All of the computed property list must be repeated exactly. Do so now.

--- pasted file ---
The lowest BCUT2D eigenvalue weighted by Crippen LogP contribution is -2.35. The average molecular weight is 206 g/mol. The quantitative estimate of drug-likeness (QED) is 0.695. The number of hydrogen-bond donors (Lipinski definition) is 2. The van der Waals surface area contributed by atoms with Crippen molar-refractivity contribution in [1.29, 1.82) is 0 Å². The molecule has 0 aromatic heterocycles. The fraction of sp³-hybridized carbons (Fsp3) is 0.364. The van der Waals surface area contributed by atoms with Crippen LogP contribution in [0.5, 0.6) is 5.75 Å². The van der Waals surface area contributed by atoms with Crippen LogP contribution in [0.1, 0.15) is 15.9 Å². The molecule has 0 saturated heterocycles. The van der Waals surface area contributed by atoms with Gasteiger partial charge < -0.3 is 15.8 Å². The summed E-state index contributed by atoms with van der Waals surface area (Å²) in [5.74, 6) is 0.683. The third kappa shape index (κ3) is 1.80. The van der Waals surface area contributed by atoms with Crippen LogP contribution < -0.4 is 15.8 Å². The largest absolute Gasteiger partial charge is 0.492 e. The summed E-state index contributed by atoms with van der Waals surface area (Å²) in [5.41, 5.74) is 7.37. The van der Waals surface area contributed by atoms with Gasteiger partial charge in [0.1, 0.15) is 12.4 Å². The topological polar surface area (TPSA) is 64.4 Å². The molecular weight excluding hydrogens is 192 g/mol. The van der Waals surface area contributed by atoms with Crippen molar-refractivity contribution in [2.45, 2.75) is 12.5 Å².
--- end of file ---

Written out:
The lowest BCUT2D eigenvalue weighted by Crippen LogP contribution is -2.35. The average molecular weight is 206 g/mol. The quantitative estimate of drug-likeness (QED) is 0.695. The number of hydrogen-bond donors (Lipinski definition) is 2. The van der Waals surface area contributed by atoms with Crippen molar-refractivity contribution in [1.29, 1.82) is 0 Å². The molecule has 0 aromatic heterocycles. The fraction of sp³-hybridized carbons (Fsp3) is 0.364. The van der Waals surface area contributed by atoms with Crippen LogP contribution in [0.5, 0.6) is 5.75 Å². The van der Waals surface area contributed by atoms with Crippen LogP contribution in [0.1, 0.15) is 15.9 Å². The molecule has 0 saturated heterocycles. The van der Waals surface area contributed by atoms with Gasteiger partial charge < -0.3 is 15.8 Å². The summed E-state index contributed by atoms with van der Waals surface area (Å²) in [5.74, 6) is 0.683. The third kappa shape index (κ3) is 1.80. The van der Waals surface area contributed by atoms with Crippen LogP contribution < -0.4 is 15.8 Å². The largest absolute Gasteiger partial charge is 0.492 e. The summed E-state index contributed by atoms with van der Waals surface area (Å²) in [5.41, 5.74) is 7.37. The van der Waals surface area contributed by atoms with Gasteiger partial charge in [0.1, 0.15) is 12.4 Å². The topological polar surface area (TPSA) is 64.4 Å². The molecular weight excluding hydrogens is 192 g/mol. The van der Waals surface area contributed by atoms with Crippen molar-refractivity contribution in [2.45, 2.75) is 12.5 Å².